Exercise for Fibromyalgia
Q. I have fibromyalgia and have gained nearly 40 pounds over the past 18 months despite the fact that I eat a balanced, calorie-controlled diet. My doctors attribute my weight gain to the fact I stopped smoking—baloney. What can I do to lose weight that doesn't increase my pain?
A. For those who aren't aware, fibromyalgia is a rheumatoid-like condition that results in chronic pain and severely-tender points on the body that can drastically limit one's ability to be physically active. Associated symptoms can include overall fatigue, poor sleep and depression. The pain of fibromyalgia often contributes to a sedentary lifestyle. A person with this condition may limit activity as much as someone with rheumatoid arthritis does.
There are many reasons for weight gain, and while stopping smoking may result in a few pounds gained, there are other probable causes such as inactivity and overeating. Also some medications, including some used to treat depression and hormonal changes or imbalances, can also lead to weight gain.
So, given your physical limitations, how do you shed the fat? Excess weight and body fat loss is usually best achieved through a combination of eating less and moving more. Dieting alone can produce weight loss, but research shows that muscle mass is preserved when exercise, particularly weight lifting, is performed while dieting. And exercise is a must when it comes to maintaining weight loss.
You say you eat a balanced diet. However, sometimes extra calories sneak in and you may actually be eating more than you think. Keeping a food log is a good way to gauge how much you eat. I explain how here, or you can find a variety of apps for your smart phone that make tracking a little easier.
What may also help tip the body-fat scale is burning more calories and building up more muscle through exercise. Several reviews have tried to assess how exercise affects fibromyalgia, although they have focused mainly on how it can benefit the symptoms of the disease like pain and physical functioning, rather than weight loss or body composition changes.
A 2006 review looked at 46 experimental studies that evaluated aerobic exercise, resistance training and stretching, either on their own or in combination workouts. A variety of different types, intensities and doses of exercise were used. Overall aerobic exercise seemed to improve the symptoms of pain, fatigue, poor sleep and depressed mood. Strength and flexibility training were also found to improve symptoms, although there were not enough studies to conclusively suggest a specific prescription.
Another review in 2008, published in the Journal of Rheumatology looked at 34 studies and found that aerobic training provides benefits such as improvements in physical function and, possibly, pain. There was limited evidence that strength training improves pain, global well-being and physical function, and not enough evidence to determine the effects of flexibility training. A 2010 review in the journal Rheumatology International looked exclusively at the effects of aerobic exercise and found that there is moderate evidence that it can improve physical function and possibly tender points and pain.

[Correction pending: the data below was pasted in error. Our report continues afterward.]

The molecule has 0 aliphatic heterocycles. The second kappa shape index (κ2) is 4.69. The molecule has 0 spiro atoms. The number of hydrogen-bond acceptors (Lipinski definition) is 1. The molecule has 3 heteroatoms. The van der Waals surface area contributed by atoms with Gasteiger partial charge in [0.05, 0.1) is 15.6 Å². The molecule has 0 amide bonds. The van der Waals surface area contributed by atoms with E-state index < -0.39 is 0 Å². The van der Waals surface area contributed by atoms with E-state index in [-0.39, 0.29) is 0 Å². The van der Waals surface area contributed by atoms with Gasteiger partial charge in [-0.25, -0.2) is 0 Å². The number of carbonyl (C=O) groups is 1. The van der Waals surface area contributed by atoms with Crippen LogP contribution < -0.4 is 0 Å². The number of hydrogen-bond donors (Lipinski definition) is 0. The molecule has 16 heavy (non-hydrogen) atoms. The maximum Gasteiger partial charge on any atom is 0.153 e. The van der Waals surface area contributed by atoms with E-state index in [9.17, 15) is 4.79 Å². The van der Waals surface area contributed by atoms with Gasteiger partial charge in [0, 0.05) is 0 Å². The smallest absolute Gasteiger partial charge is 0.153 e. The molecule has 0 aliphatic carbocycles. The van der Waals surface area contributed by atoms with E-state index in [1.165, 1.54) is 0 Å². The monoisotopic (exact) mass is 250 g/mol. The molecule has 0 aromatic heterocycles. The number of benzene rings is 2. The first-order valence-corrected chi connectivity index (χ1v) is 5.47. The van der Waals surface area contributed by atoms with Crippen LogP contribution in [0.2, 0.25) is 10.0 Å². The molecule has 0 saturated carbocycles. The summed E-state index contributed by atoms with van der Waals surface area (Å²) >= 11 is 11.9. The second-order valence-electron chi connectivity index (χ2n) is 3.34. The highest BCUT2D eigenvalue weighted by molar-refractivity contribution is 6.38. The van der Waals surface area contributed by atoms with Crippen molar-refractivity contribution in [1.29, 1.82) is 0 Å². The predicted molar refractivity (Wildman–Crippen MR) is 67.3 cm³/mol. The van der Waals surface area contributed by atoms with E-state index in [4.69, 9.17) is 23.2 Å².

Getting exercise is part of the general treatment recommendation for fibromyalgia suffers. If you can do it, it should help not only the symptoms of fibromyalgia, but also with weight management.
So what should you do? An ideal prescription specifically for fibromyalgia has not yet been determined. The studies reviewed used a variety of different exercise types, intensities and doses, generally following the official guidelines. Most studies reviewed had subjects participating in an hour-long exercise session two or three times per week and within that time they were doing some form of cardio, such as walking, water exercise or riding a stationary bike for at least 20 or 30 minutes. However, those who experienced pain modified their movements or lessened their activity as needed.
For weight loss, the more calories you can burn the better. Higher intensities workouts tend to burn more calories in a given amount of time, but the 2006 review noted that while higher intensities of exercise did produce greater fitness benefits, as would be expected, those with fibromyalgia were more likely to stick to lower intensities of exercise, and experience less pain by working out a little more lightly. You can still accrue a good calorie burn from lower intensity workouts; you just need to exercise for a little longer. Or if that is uncomfortable, break up the activity periods throughout the day.
Anyone beginning to exercise should always start easy and work up gradually. If pain arises, recommendations are to modify the workout to decrease the pain (go slower, for example), but to keep up the frequency of the exercise. Researchers at the Oregon Health & Science University recommend that those with fibromyalgia structure an exercise session by beginning with deep breathing and muscle relaxation, followed by gentle movements that increase range of motion (such as arm reaches), followed by stretching, then resistance training, and finally aerobic exercise.
Give yourself a good six months to one year of regular exercise to achieve a lower body weight. If your pain limits you, you may have to take it a little slower. Along with controlling your weight, you will get fitter and stronger, and you possibly can improve the painful symptoms of fibromyalgia.
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